“I would dispute that we have a roller skate legal service in this
country. I think it’s actually demeaning to the professions and to the excellence of the quality of service that most people receive [from Legal Aid].” Tory legal aid minister Jonathan Djanogly told legal bigwigs on 7.2.2011.
As a moderately depressed geezer working at the coalface this seemed like quite cheerful news. We'd all been worried about cuts of £350 million and 50% cuts to Civil Legal Aid services.
Oh wait, to paraphrase the rest of Jonathan's japes at the Westminster Policy Forum, therefore he's going to proceed to cut £350 million and ensure that 500,000 people will lose access to Civil Legal Aid.
So that's all right then. Cuddly Jonathan thinks that although we don't yet have a roller skate legal system, we should have, and this will make working in legal aid less demeaning.
Government consultation on massive legal aid cuts closed at 12 pm St Valentine's Day, as Chancellor Ken Clarke received thousands of e-Valentine cards asking him scrap his plans to cut legal aid.
On 31 January 90 lawyers, charity workers and union members met with clients to plan a fightback at Hackney Town Hall. Already in just 14 days 1,000 Hackney residents have signed petitions to save Legal Aid. 500,000 people will lose free legal advice for problems such as debt, housing, and family, which is half of the number who are receiving civil legal aid now.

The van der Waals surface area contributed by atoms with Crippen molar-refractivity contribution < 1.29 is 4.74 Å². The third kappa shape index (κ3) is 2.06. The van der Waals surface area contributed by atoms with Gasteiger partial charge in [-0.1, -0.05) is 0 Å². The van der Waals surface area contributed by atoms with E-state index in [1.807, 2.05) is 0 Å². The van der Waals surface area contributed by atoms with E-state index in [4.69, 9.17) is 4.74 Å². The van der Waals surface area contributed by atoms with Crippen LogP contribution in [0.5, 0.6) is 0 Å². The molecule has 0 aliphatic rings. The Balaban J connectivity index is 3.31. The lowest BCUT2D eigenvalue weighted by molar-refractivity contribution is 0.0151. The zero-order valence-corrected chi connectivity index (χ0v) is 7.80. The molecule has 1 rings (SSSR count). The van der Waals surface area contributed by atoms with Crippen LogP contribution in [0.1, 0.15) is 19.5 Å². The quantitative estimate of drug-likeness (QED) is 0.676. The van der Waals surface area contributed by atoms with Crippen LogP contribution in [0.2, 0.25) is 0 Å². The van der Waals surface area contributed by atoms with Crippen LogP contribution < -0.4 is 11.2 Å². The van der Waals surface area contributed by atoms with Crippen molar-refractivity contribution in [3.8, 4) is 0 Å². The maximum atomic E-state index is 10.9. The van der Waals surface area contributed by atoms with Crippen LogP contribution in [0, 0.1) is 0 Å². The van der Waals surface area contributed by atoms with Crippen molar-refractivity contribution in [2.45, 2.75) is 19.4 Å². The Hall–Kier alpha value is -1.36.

Local resident and human rights barrister Liz Davis, chair of the Haldane Society said that since 1949 Legal Aid had been the fourth pillar of the welfare state, along with the NHS, free education and the benefits system. The cuts would slash access to basic rights.
A member of the public who came to the meeting with her disabled mother said that she was a refugee who had been helped by Legal Aid when they were both homeless. She now has a university degree and is working as a dietician with Council services to improve school meals. “I wanted to give something back” she said.
12 Courts will close over the next 2 years in London. Nationally 3,000 jobs will be lost, but it's not about the jobs.
We put in a petition with 232 signatures by real people. People who put a mobile phone number and a post code, and a scrawl. Mums with prams and kids, pensioners apprehensive about meeting a lawyer but hoping they may get help, worried and confused people from many walks of life with threatening letters and court papers they don't understand, smart people we only have to give a little knowledge to who go away and sort out their problems for themselves, frightened teenagers who have been trafficked as maids, then thrown out when they became 18, broken old men stuck low by drug problems and decades of homelessness and heroin, elderly people crippled by cancer, blindness, renal failure, who should be talking to doctors not lawyers, volunteers coming in day after day to help us run our cases.
232 people said No to LA cuts.
I'm sure there's more out there.